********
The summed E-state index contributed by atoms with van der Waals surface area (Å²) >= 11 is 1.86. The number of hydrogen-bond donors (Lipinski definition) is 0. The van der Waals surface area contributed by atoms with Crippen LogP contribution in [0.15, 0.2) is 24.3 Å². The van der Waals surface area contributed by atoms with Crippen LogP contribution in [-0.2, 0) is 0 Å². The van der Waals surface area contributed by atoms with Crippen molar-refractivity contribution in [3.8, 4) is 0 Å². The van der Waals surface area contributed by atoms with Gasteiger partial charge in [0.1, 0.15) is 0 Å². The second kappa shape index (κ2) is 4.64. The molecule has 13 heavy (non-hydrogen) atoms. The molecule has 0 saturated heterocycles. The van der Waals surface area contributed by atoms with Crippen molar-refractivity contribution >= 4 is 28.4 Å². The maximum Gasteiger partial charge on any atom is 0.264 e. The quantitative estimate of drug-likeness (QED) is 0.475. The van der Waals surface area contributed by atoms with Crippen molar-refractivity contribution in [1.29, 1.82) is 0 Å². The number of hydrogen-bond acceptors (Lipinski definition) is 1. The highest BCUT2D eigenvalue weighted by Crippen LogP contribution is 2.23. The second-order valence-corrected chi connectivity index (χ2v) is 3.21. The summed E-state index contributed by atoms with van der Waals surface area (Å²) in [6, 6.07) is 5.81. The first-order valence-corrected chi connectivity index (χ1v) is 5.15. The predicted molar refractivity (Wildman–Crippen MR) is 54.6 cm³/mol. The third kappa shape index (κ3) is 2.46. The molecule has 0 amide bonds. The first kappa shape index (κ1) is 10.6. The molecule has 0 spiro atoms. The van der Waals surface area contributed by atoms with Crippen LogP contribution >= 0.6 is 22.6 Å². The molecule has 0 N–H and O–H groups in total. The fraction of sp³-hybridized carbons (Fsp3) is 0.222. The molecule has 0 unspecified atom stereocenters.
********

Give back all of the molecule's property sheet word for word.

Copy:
The summed E-state index contributed by atoms with van der Waals surface area (Å²) >= 11 is 1.86. The number of hydrogen-bond donors (Lipinski definition) is 0. The van der Waals surface area contributed by atoms with Crippen LogP contribution in [0.15, 0.2) is 24.3 Å². The van der Waals surface area contributed by atoms with Crippen LogP contribution in [-0.2, 0) is 0 Å². The van der Waals surface area contributed by atoms with Crippen molar-refractivity contribution in [3.8, 4) is 0 Å². The van der Waals surface area contributed by atoms with Gasteiger partial charge in [0.1, 0.15) is 0 Å². The second kappa shape index (κ2) is 4.64. The molecule has 13 heavy (non-hydrogen) atoms. The molecule has 0 saturated heterocycles. The van der Waals surface area contributed by atoms with Crippen molar-refractivity contribution >= 4 is 28.4 Å². The maximum Gasteiger partial charge on any atom is 0.264 e. The quantitative estimate of drug-likeness (QED) is 0.475. The van der Waals surface area contributed by atoms with Crippen molar-refractivity contribution in [1.29, 1.82) is 0 Å². The number of hydrogen-bond acceptors (Lipinski definition) is 1. The highest BCUT2D eigenvalue weighted by Crippen LogP contribution is 2.23. The second-order valence-corrected chi connectivity index (χ2v) is 3.21. The summed E-state index contributed by atoms with van der Waals surface area (Å²) in [6, 6.07) is 5.81. The first-order valence-corrected chi connectivity index (χ1v) is 5.15. The predicted molar refractivity (Wildman–Crippen MR) is 54.6 cm³/mol. The third kappa shape index (κ3) is 2.46. The molecule has 0 amide bonds. The first kappa shape index (κ1) is 10.6. The molecule has 0 spiro atoms. The van der Waals surface area contributed by atoms with Crippen LogP contribution >= 0.6 is 22.6 Å². The molecule has 0 N–H and O–H groups in total. The fraction of sp³-hybridized carbons (Fsp3) is 0.222. The molecule has 0 unspecified atom stereocenters.